Washington: This one is from NASA's Hubble Space Telescope and is "among the most colourful deep space images ever captured by the 24-year-old telescope", the US space agency announced.
This photo is of a narrow view of the universe containing only some 10,000 of the 100 billion galaxies out there.
The first-of-its-kind comprehensive picture of the evolving universe provides the missing link in star formation, researchers said.
Astronomers previously studied the Hubble Ultra Deep Field (HUDF) in visible and near-infrared light in a series of images captured from 2003 to 2009.
The HUDF shows a small section of space in the southern-hemisphere constellation Fornax.
Now, using ultraviolet light, astronomers have combined the full range of colours available to Hubble, stretching all the way from ultraviolet to near-infrared light.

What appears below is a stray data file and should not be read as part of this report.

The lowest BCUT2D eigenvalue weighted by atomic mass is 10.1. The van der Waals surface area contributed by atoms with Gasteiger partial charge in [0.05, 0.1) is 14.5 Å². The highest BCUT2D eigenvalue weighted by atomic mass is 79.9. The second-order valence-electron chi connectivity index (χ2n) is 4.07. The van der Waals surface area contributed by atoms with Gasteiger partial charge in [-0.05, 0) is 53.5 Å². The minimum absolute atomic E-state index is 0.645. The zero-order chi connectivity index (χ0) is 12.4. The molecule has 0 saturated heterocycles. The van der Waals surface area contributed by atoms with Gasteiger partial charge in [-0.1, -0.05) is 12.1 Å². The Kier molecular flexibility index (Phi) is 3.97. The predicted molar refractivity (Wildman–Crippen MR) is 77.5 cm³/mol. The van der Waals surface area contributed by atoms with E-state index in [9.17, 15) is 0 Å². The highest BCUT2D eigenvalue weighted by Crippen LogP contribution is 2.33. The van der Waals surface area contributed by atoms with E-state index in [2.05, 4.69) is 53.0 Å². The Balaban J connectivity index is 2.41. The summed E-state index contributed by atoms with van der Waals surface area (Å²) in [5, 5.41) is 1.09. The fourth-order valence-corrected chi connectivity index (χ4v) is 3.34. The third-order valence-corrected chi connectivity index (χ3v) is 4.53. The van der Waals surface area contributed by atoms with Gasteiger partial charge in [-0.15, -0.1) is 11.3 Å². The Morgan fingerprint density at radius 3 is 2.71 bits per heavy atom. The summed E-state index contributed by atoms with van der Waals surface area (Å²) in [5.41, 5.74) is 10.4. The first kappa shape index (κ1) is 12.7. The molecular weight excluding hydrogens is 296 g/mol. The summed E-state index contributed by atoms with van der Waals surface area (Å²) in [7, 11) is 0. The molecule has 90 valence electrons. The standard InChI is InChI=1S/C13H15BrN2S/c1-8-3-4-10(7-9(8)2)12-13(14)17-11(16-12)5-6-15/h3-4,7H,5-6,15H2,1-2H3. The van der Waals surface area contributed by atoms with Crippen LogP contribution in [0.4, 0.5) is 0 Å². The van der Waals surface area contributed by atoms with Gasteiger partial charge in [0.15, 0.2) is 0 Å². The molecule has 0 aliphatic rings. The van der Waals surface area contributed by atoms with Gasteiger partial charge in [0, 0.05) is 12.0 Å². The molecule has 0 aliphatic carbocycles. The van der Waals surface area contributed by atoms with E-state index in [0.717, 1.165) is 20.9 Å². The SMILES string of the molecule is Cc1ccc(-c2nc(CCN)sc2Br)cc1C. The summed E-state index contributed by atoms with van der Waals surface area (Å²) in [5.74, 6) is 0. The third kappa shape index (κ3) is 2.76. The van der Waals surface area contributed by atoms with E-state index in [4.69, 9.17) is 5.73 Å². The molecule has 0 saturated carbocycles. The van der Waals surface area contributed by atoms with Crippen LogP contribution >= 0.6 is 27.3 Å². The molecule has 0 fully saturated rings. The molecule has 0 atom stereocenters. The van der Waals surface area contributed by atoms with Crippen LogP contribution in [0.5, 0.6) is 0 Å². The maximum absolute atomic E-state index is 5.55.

The resulting image - made from 841 orbits of telescope viewing time - contains approximately 10,000 galaxies, extending back in time to within a few hundred million years of the big bang.
"The lack of information from ultraviolet light made studying galaxies in the HUDF like trying to understand the history of families without knowing about the grade-school children," said principal investigator Harry Teplitz of California Institute of Technology in Pasadena, US.
The addition of the ultraviolet fills in this missing range, Teplitz added.
Ultraviolet light comes from the hottest, largest and youngest stars.
By observing at these wavelengths, researchers get a direct look at which galaxies are forming stars and where the stars are forming within those galaxies.